Lonnie Baxter: Former NBA player was arrested by Secret Service agents in August 2006 after shots were fired from a vehicle about two blocks from the White House. He served a two-month jail sentence.

Steve Riddick: Former Olympic sprinter and coach was indicted in 2006 and awaits sentencing after being convicted in U.S. District Court in Manhattan of conspiracy, bank fraud and money laundering in a scheme with others to steal money from banks by cashing counterfeit checks.

Tim Montgomery: Olympic gold medalist, who is coached by Riddick, was indicted in April 2006 and pleaded guilty in the conspiracy to cash $5 million in counterfeit checks. Montgomery is to be sentenced Dec. 12.

Pete Rose Jr.: Baseball player and son of Pete Rose was indicted in November 2005 and pleaded guilty to distributing GBL, sold under the counter at retailers as a sports performance enhancer as well as a sedative. Rose Jr. served a month in federal prison.

Dennis "Oil Can" Boyd: Indicted in November 2005 for threatening a former girlfriend and her son. The charges were later dismissed.

Jamal Lewis: NFL running back was indicted in February 2004 and faced a possible 10-year sentence if convicted of cocaine conspiracy charges. He served four months after pleading guilty to a lesser charge of using a phone to make a drug deal. He was suspended for two games, and was out of prison in time to play 15 games for the Baltimore Ravens in 2005.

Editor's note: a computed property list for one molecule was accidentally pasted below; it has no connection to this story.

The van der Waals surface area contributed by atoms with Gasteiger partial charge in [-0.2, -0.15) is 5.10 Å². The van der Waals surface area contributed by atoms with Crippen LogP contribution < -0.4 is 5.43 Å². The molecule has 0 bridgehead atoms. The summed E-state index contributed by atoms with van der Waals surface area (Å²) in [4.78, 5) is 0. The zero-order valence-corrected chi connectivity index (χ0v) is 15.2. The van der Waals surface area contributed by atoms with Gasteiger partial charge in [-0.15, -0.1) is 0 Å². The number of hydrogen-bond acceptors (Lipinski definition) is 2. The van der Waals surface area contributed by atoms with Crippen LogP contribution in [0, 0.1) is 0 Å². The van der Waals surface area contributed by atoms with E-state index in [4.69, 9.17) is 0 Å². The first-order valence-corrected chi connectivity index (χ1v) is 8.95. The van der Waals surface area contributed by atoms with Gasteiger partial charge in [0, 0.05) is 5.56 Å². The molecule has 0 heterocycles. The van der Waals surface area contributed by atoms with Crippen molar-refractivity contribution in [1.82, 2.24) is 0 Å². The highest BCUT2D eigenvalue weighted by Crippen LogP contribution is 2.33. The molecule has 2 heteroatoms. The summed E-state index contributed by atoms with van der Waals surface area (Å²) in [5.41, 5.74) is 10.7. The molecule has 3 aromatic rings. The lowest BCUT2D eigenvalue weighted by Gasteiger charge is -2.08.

Bam Morris: Former NFL running back pleaded guilty in August 2000 to two federal marijuana distribution charges. Morris, the leading rusher in Super Bowl XXX for the Pittsburgh Steelers in 1997, served 30 months in federal prison.

Tony Martin: Former Miami Dolphins wide receiver was indicted on five counts in 1999 related to laundering drug money. He was found not guilty.

Eddie DeBartolo: Former San Francisco 49ers owner was indicted in a federal corruption case against former Louisiana Gov. Edwin Edwards and pleaded guilty to a lesser charge in 1998 in return for his testimony against Edwards. DeBartolo was fined and had to surrender control of the team to his sister in 2000.

Don King: Boxing promoter who, in 1998, was acquitted by a federal jury of nine counts of wire fraud, the second time he was tried on charges of attempting to defraud Lloyd's of London insurance syndicate out of $350,000 following cancellation of a boxing match involving Julio Cesar Chavez.

Northwestern University student-athletes (football and basketball players): Indicted in 1998 for point-shaving during 1994 and 1995. Eleven people, including eight student-athletes, were charged and convicted.

Darryl Henley: Former Los Angeles Rams cornerback was indicted in 1993 and convicted in 1995 of drug trafficking. He is in federal prison in Marion, Ill.

Sammy Smith: Former Miami Dolphins and Denver Broncos running back was indicted in 1995. Smith pleaded guilty in 1996 to two charges of possession and distribution of cocaine. He was sentenced to seven years.

Mike Danton: Former pro hockey player pleaded guilty in July 2004 to attempting to hire a hit man to kill his agent, David Frost. Danton was sentenced to 7½ years.